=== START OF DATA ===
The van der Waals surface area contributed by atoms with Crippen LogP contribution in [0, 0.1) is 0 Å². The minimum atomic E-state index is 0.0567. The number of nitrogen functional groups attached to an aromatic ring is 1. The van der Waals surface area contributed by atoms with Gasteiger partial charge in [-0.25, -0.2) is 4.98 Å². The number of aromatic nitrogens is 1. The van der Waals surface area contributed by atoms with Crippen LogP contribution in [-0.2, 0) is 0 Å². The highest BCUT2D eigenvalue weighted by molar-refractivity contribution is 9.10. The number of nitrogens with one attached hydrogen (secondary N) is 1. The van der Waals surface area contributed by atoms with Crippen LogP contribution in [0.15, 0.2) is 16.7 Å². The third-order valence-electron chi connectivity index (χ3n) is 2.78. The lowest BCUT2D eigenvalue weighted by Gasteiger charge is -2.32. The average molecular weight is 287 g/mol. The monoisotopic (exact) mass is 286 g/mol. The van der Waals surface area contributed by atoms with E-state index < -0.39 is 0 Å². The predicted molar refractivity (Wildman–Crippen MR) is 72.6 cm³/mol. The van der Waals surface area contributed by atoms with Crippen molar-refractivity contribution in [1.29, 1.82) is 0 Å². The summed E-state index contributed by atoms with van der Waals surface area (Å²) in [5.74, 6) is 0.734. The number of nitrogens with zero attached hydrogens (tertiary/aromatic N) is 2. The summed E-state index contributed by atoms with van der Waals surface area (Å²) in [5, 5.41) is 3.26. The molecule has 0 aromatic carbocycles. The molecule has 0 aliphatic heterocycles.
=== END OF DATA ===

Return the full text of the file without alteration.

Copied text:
The van der Waals surface area contributed by atoms with Crippen LogP contribution in [0, 0.1) is 0 Å². The minimum atomic E-state index is 0.0567. The number of nitrogen functional groups attached to an aromatic ring is 1. The van der Waals surface area contributed by atoms with Gasteiger partial charge in [-0.25, -0.2) is 4.98 Å². The number of aromatic nitrogens is 1. The van der Waals surface area contributed by atoms with Crippen LogP contribution in [-0.2, 0) is 0 Å². The highest BCUT2D eigenvalue weighted by molar-refractivity contribution is 9.10. The number of nitrogens with one attached hydrogen (secondary N) is 1. The van der Waals surface area contributed by atoms with Crippen LogP contribution in [0.15, 0.2) is 16.7 Å². The third-order valence-electron chi connectivity index (χ3n) is 2.78. The lowest BCUT2D eigenvalue weighted by Gasteiger charge is -2.32. The average molecular weight is 287 g/mol. The monoisotopic (exact) mass is 286 g/mol. The van der Waals surface area contributed by atoms with E-state index < -0.39 is 0 Å². The predicted molar refractivity (Wildman–Crippen MR) is 72.6 cm³/mol. The van der Waals surface area contributed by atoms with Crippen molar-refractivity contribution in [1.29, 1.82) is 0 Å². The summed E-state index contributed by atoms with van der Waals surface area (Å²) in [5.74, 6) is 0.734. The number of nitrogens with zero attached hydrogens (tertiary/aromatic N) is 2. The summed E-state index contributed by atoms with van der Waals surface area (Å²) in [5, 5.41) is 3.26. The molecule has 0 aromatic carbocycles. The molecule has 0 aliphatic heterocycles.